Mis-sold interest rate swaps deadline imminent
Time is running out for bringing a court claim against banks for the mis-selling of interest rate swaps according to Lucy Baker, commercial litigation solicitor at Brabners Chaffe Street in Manchester.
On 31 January 2013 and 14 February 2013 the Financial Services Authority published updates regarding the mis-sold interest rate swaps by banks including Barclays, RBS and Lloyds Banking Group.
The report revealed the FSA's findings from the pilot reviews completed with Barclays, Lloyds Banking Group, RBS, Natwest, Allied Irish Bank, Bank of Ireland, Co-operative Bank, Clydesdale and Yorkshire Banks.
The FSA reviewed the sale of around 40,000 interest rate hedging products and found that over 90% failed to comply with one or more of the FSA's regulatory requirements. It has also added new criteria to the test of whether a customer is "sophisticated" or not.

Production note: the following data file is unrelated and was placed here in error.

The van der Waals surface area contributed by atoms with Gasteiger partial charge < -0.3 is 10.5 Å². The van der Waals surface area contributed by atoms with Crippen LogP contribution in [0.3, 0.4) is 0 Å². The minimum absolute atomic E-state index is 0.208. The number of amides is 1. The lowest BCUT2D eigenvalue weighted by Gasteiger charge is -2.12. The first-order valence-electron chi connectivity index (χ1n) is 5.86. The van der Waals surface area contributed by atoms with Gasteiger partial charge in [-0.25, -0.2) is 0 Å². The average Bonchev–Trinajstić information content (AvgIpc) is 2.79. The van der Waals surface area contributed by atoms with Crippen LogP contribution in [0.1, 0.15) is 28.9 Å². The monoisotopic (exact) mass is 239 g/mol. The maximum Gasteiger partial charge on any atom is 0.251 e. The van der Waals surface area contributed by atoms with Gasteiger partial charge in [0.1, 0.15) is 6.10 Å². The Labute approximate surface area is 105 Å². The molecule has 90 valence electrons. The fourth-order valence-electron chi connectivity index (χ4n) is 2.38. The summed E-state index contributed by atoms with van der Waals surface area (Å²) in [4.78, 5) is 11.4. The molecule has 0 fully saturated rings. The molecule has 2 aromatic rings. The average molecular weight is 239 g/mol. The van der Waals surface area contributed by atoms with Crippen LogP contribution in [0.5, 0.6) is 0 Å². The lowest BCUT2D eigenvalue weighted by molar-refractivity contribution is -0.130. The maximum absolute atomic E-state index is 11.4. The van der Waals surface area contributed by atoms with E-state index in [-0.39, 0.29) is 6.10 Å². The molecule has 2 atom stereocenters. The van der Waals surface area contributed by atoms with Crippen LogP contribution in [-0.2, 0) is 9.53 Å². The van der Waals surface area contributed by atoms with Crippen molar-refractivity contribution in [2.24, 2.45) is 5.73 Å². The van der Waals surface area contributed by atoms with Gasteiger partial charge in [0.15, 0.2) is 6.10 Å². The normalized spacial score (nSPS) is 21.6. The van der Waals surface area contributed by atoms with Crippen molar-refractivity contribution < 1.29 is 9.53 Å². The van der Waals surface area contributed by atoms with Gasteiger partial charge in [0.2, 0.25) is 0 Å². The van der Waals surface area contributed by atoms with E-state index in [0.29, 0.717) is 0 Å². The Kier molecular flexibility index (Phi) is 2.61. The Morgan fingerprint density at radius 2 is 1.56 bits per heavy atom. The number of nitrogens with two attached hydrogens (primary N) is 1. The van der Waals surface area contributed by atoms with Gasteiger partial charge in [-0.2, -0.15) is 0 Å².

In order to help small and medium sized businesses assess whether they fall within the review the FSA has produced a flowchart and guidelines to enable consistency from the banks with regards to redress, by attempting to put the customers back in the position they would have been in had the breach of regulatory requirements not occurred.
The FSA is set to announce its findings from the pilots of other banks who agreed to the review within the next few months.
The banks are aiming to complete the review within six months, however no guarantees have been given.
Small and medium sized businesses that bought interest rate hedging products commencing in 2007 will be approaching its six-year anniversary. In legal terms this means it will be approaching the limitation period under the Limitation Act 1980; any claim which is not brought within six years of the date of the hedging product commencing will be statute barred from pursuing court action.
Even if a company falls within the FSA scheme, it may wish to preserve its right to bring proceedings in the event that the proposals for redress that it recovers from its bank are unsatisfactory.
Barker suggests that any business which entered into an interest rate hedging product should take immediate legal advice, as there are protective writs and standstill agreements with the banks that can be entered into to stop time running out.